If this looks like a good example of punishment, think again. By definition, punishment causes behavior to decrease. In our example, the swats did not cause Fido to stop ripping up pillows, therefore the swats did not punish the act of ripping up pillows. Fido's owner can escalate the intensity of the "punishment" until it injures his dog but will not be able to stop the pillow ripping. That is because he is actually using negative reinforcement.

Things which increase behavior through force, intimidation, fear or avoidance are called negative reinforcers. If you sit on a thumbtack, the pain associated with the tack is a negative reinforcer, which causes you to do a behavior -- "jumping upward." The key difference between a reinforcer and a punisher is that one increases behavior, while the other one decreases behavior. In the case of our couch chewing canine, the swats and scolding did not affect the bad behavior at all. What actually happened was Fido's tendency to hide under the couch look "guilty" increased because of the harsh treatment. Those behaviors were negatively reinforced

...According to B.F. Skinner, the great behavioral psychologist, most behavior is controlled by its consequences. If there is an obvious connection between behavior (walking into a brick wall) and a consequence (striking your nose) you are unlikely to walk into brick walls, in the future. The problem for most pet owners is failing to understand how to make a connection that an animal can easily understand. In many situations, the connection is only apparent to the pet owner. Rubbing an animal's nose against a couch and then applying a swat with a newspaper is unlikely to punish couch chewing behavior. The more likely result is to increase behaviors such as escaping or cringing.[/b]
 

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I don't know the solution. I do know that, I don't care what anyone says, I think they know exactly what they're doing and I think they remember long after the act.[/b]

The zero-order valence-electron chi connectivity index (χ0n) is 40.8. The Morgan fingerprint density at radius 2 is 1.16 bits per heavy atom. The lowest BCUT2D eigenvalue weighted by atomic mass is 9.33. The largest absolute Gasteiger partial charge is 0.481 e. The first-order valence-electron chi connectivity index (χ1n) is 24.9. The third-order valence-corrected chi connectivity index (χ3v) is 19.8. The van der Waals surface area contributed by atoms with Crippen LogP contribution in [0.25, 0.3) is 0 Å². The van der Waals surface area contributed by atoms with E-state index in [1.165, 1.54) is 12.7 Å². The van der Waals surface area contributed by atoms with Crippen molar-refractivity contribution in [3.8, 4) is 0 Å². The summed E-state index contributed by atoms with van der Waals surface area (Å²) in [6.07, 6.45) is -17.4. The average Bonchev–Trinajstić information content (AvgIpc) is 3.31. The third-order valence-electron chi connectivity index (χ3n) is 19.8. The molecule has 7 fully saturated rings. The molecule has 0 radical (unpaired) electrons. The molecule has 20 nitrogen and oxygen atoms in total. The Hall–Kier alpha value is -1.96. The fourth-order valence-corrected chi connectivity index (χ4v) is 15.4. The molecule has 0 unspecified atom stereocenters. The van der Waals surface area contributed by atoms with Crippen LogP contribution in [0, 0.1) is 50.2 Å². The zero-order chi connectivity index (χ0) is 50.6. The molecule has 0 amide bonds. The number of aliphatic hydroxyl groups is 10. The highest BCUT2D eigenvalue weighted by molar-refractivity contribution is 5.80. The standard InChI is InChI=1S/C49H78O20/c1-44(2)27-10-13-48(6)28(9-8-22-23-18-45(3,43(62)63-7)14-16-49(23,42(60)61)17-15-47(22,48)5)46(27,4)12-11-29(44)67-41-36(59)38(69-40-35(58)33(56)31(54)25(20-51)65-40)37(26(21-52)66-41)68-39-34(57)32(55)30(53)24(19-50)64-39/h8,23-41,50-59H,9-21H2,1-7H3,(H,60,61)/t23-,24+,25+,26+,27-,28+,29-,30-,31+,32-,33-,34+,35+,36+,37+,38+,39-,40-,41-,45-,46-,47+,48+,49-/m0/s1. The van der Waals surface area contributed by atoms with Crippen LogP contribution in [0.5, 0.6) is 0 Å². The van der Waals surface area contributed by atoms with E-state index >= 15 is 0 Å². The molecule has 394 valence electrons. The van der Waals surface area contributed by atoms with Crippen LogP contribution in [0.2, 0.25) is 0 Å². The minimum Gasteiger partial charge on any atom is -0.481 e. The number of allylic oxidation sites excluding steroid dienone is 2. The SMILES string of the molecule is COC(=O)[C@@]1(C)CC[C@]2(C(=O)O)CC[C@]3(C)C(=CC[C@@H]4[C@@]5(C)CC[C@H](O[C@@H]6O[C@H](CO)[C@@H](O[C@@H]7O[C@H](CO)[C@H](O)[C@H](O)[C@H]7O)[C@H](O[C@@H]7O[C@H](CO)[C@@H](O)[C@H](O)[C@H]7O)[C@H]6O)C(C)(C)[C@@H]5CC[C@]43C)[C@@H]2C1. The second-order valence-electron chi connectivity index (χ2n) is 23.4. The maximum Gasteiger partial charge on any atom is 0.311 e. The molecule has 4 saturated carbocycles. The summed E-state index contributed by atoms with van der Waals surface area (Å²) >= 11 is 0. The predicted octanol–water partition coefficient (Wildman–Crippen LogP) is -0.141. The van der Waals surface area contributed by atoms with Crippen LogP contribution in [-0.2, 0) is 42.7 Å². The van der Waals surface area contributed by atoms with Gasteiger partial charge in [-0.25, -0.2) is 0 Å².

or it just could be they actual know the consequences of such an act. THe get the attention they were lacking previously. Sometime what we percive as punishment the dog regards as a reward. In training behaviors it is not what we thinks that is important it is what the dogs thinks that is.

You Get What You Reinforce, Not What You (Necessarily) Want
Please allow me to say that you have made a profound observation, one that many trainers don't see well, or admit to, even when it is pointed out - it is what the animal is perceiving that counts, not what we perceive or think that the animal should be perceiving. [/b]
POSITIVE TRAINING -and- EDUCATIONAL PROGRAMS for DOGS (and THEIR PEOPLE)
While the concept of rewarding "good" behavior is well understood, unwanted behaviors are often established and perfected by our dogs as a result of our inadvertent reinforcement (rewarding) of their actions. Whether we want to build a new behavior or eliminate an undesirable one, knowing what motivates your dog is key[/b]
 

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Whenever Speedy got mad at me, I would come home to a bunch of Pet Smart supplies at my front door that he ordered off the internet. I still can't find the credit card he used. :blink: :p
 

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Speedy! It's good to see you! :D

And yea, I've had the same problem here - except I've come home to multiple orders of dog treats from expensive doggie delicattesans in Beverly Hills. :blink: :blink: